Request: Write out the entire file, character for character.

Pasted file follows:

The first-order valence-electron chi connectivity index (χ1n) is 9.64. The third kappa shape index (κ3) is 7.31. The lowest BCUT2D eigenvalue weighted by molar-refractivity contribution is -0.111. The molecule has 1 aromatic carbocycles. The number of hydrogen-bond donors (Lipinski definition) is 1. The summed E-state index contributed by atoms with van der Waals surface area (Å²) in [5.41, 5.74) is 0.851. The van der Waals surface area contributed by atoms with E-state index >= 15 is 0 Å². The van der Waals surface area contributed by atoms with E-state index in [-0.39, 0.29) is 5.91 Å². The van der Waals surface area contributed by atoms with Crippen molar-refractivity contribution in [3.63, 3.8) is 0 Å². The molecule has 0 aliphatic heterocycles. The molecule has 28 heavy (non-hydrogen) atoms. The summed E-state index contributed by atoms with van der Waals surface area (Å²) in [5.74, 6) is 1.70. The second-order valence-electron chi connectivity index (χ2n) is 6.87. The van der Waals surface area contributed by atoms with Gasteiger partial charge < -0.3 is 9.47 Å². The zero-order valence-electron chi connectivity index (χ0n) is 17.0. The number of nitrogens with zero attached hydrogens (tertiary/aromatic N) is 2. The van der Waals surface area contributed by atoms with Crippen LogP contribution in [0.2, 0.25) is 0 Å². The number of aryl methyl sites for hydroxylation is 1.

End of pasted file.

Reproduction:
The first-order valence-electron chi connectivity index (χ1n) is 9.64. The third kappa shape index (κ3) is 7.31. The lowest BCUT2D eigenvalue weighted by molar-refractivity contribution is -0.111. The molecule has 1 aromatic carbocycles. The number of hydrogen-bond donors (Lipinski definition) is 1. The summed E-state index contributed by atoms with van der Waals surface area (Å²) in [5.41, 5.74) is 0.851. The van der Waals surface area contributed by atoms with E-state index >= 15 is 0 Å². The van der Waals surface area contributed by atoms with E-state index in [-0.39, 0.29) is 5.91 Å². The van der Waals surface area contributed by atoms with Crippen molar-refractivity contribution in [3.63, 3.8) is 0 Å². The molecule has 0 aliphatic heterocycles. The molecule has 28 heavy (non-hydrogen) atoms. The summed E-state index contributed by atoms with van der Waals surface area (Å²) in [5.74, 6) is 1.70. The second-order valence-electron chi connectivity index (χ2n) is 6.87. The van der Waals surface area contributed by atoms with Gasteiger partial charge < -0.3 is 9.47 Å². The zero-order valence-electron chi connectivity index (χ0n) is 17.0. The number of nitrogens with zero attached hydrogens (tertiary/aromatic N) is 2. The van der Waals surface area contributed by atoms with Crippen LogP contribution in [0.2, 0.25) is 0 Å². The number of aryl methyl sites for hydroxylation is 1.